A True History of The Isles Part 15- The Road to 1066

As we are in the general region of the 950th anniversary of the The Battle of Hastings, there will be much written about the battle, with some very minor introductions concerning the events leading up unto the event. As the years leading up to 1066, are vital to the story it is very important a more detailed account should be given to explain the complexity. This seminar addresses the issue by looking back in a neat fashion to the beginning of the millennium.

 

Aethelred- Legally he was ‘The II’. Commonly he has been known as ‘The Unready ‘. Historian are quick to tell anyone within conversation distance that he was actually known as ‘The Unread’ which when you squash the ‘e’ & the ‘a’ together in saxon English means ill-advised. In Anglo-Saxon times saying ‘Aethelred unread’ was considered very funny.

Apparently.

It should be pointed out however that even if he was ill-counselled, that would mean he was never really ready, because he was not advised to be ready and so he was unready, to be ready, when he should have been ready just in case he might have been unready, as anyone who is ready knows there’s a chance of being unready and you have to be ready for that. Whereas if you are unready then you’ll never know when you should be ready.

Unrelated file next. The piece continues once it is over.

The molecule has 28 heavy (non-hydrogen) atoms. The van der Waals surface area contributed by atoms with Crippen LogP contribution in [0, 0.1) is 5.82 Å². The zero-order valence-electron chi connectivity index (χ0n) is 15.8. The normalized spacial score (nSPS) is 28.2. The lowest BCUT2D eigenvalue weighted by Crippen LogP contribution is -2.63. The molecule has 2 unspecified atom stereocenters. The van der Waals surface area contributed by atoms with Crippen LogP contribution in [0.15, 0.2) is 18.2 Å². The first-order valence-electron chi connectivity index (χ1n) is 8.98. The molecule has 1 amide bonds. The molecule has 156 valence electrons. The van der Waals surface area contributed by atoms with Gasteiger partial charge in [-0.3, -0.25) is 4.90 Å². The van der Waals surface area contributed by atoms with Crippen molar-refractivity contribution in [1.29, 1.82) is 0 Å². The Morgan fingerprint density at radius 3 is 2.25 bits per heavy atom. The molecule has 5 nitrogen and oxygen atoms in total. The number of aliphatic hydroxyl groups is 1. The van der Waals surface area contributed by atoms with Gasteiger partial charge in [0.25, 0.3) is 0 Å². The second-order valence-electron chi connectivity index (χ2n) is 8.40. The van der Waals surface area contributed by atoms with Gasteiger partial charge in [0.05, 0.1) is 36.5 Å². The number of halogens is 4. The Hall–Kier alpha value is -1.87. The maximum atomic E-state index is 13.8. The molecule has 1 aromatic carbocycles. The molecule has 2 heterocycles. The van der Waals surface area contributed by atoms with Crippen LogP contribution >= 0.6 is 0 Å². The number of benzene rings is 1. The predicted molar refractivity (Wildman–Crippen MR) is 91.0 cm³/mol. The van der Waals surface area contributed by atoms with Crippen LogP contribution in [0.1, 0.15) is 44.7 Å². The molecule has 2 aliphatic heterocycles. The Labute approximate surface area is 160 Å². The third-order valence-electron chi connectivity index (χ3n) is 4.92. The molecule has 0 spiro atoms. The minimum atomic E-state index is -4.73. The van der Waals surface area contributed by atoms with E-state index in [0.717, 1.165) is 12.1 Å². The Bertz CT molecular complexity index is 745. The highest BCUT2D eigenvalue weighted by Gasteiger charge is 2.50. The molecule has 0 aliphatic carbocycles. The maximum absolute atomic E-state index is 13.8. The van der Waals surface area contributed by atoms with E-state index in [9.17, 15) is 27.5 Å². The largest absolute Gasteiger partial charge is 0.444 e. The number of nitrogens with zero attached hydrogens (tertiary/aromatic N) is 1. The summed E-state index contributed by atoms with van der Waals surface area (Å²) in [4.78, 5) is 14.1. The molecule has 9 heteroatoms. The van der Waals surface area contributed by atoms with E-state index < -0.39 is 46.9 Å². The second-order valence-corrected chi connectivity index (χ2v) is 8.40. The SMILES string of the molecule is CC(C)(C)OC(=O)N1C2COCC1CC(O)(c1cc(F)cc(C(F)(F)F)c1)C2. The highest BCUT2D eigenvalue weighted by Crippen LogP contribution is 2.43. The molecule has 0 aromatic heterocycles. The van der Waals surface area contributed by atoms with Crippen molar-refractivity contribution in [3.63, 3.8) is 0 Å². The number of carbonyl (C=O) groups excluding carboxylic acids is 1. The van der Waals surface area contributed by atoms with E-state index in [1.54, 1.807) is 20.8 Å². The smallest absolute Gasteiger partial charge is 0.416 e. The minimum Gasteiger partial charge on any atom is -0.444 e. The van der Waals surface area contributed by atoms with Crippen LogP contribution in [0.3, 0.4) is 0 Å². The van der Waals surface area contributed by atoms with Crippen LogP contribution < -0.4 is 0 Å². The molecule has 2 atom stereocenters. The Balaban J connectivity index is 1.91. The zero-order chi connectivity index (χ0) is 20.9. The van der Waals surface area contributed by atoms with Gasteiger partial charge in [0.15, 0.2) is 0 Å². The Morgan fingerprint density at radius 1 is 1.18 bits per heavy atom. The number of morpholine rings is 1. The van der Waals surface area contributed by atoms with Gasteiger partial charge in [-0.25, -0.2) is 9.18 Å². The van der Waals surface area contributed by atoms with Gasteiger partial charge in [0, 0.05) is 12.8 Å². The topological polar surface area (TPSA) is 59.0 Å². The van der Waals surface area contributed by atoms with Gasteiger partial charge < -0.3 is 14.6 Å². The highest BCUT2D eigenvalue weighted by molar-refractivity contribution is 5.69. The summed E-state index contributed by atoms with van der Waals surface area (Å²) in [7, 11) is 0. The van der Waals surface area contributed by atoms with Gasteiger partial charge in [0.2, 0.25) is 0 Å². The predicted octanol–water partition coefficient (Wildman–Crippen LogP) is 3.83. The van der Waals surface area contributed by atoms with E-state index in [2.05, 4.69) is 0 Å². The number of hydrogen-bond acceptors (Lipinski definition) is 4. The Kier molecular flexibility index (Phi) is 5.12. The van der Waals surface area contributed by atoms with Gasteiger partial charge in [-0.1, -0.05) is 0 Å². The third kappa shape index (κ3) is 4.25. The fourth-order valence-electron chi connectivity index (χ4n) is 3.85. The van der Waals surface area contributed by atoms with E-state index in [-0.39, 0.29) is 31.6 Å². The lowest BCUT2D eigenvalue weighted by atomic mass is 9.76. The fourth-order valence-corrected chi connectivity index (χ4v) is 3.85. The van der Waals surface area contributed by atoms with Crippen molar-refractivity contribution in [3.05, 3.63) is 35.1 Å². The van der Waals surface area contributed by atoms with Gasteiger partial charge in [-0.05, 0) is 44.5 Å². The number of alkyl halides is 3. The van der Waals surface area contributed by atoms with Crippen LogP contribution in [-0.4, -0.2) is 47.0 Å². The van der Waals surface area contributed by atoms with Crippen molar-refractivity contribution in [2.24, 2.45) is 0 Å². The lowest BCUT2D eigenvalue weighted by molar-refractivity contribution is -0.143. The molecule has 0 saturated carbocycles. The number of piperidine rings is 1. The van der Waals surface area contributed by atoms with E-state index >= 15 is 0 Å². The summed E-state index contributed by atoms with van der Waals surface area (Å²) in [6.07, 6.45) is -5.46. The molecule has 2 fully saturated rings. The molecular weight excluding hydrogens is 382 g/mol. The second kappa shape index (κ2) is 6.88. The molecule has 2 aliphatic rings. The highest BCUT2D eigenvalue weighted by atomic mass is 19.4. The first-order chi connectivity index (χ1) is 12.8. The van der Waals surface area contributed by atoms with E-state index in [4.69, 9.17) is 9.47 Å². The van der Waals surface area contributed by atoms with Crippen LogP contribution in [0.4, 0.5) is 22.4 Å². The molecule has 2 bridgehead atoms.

If you see what I mean.

Aethelred was also bothered by Danes, who having learnt that Alfred was quite, quite dead had decided to come back again; which aside from being tough on the Anglo-Saxons was a bit unsettling for those Danes who settled some while back and were farming, fishing etc. Aethelred being ready to listen to bad counsel ordered a massacre of Danes on St Brice’s Day in 1002, hoping that slaughter on a Saint’s Day would make it alright.

It didn’t. The Danes didn’t see it that way at all.

Aethelred was obliged to flee to Normandy, hoping they would understand. For family reasons they did and he came back, and became king again, but not really being ready for the fact that a lot of Anglo-Saxon nobles including his son preferred Danes, then changed their minds, he became confused and died.